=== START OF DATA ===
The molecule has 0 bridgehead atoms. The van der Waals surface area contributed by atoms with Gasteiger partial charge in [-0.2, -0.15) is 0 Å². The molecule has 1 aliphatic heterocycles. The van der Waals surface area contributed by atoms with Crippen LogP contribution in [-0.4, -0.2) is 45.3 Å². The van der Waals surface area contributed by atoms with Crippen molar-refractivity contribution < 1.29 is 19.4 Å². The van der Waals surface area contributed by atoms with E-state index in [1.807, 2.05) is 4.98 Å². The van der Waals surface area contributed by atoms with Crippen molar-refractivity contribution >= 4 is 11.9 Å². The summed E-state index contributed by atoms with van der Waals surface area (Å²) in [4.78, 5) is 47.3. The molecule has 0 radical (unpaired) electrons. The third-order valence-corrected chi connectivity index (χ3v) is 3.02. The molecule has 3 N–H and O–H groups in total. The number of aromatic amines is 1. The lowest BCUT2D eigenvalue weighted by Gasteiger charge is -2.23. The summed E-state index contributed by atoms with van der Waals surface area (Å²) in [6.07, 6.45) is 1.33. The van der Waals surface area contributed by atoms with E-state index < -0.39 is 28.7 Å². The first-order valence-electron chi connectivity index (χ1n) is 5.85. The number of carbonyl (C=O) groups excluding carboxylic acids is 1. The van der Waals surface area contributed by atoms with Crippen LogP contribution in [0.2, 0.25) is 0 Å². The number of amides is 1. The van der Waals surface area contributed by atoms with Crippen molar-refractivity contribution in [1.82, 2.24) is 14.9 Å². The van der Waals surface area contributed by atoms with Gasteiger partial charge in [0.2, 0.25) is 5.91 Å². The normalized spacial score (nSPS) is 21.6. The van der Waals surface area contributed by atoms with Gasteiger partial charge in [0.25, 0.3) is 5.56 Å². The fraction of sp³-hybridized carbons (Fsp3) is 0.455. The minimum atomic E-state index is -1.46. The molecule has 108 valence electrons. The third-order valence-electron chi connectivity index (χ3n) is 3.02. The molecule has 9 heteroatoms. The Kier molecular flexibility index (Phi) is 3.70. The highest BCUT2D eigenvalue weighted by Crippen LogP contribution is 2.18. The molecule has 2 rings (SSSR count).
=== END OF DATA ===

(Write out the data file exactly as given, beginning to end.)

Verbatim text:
The molecule has 0 bridgehead atoms. The van der Waals surface area contributed by atoms with Gasteiger partial charge in [-0.2, -0.15) is 0 Å². The molecule has 1 aliphatic heterocycles. The van der Waals surface area contributed by atoms with Crippen LogP contribution in [-0.4, -0.2) is 45.3 Å². The van der Waals surface area contributed by atoms with Crippen molar-refractivity contribution < 1.29 is 19.4 Å². The van der Waals surface area contributed by atoms with E-state index in [1.807, 2.05) is 4.98 Å². The van der Waals surface area contributed by atoms with Crippen molar-refractivity contribution >= 4 is 11.9 Å². The summed E-state index contributed by atoms with van der Waals surface area (Å²) in [4.78, 5) is 47.3. The molecule has 0 radical (unpaired) electrons. The third-order valence-corrected chi connectivity index (χ3v) is 3.02. The molecule has 3 N–H and O–H groups in total. The number of aromatic amines is 1. The lowest BCUT2D eigenvalue weighted by Gasteiger charge is -2.23. The summed E-state index contributed by atoms with van der Waals surface area (Å²) in [6.07, 6.45) is 1.33. The van der Waals surface area contributed by atoms with E-state index < -0.39 is 28.7 Å². The first-order valence-electron chi connectivity index (χ1n) is 5.85. The number of carbonyl (C=O) groups excluding carboxylic acids is 1. The van der Waals surface area contributed by atoms with Crippen LogP contribution in [0.2, 0.25) is 0 Å². The number of amides is 1. The van der Waals surface area contributed by atoms with Crippen molar-refractivity contribution in [1.82, 2.24) is 14.9 Å². The van der Waals surface area contributed by atoms with Gasteiger partial charge in [0.2, 0.25) is 5.91 Å². The normalized spacial score (nSPS) is 21.6. The van der Waals surface area contributed by atoms with Gasteiger partial charge in [0.25, 0.3) is 5.56 Å². The fraction of sp³-hybridized carbons (Fsp3) is 0.455. The minimum atomic E-state index is -1.46. The molecule has 108 valence electrons. The third-order valence-electron chi connectivity index (χ3n) is 3.02. The molecule has 9 heteroatoms. The Kier molecular flexibility index (Phi) is 3.70. The highest BCUT2D eigenvalue weighted by Crippen LogP contribution is 2.18. The molecule has 2 rings (SSSR count).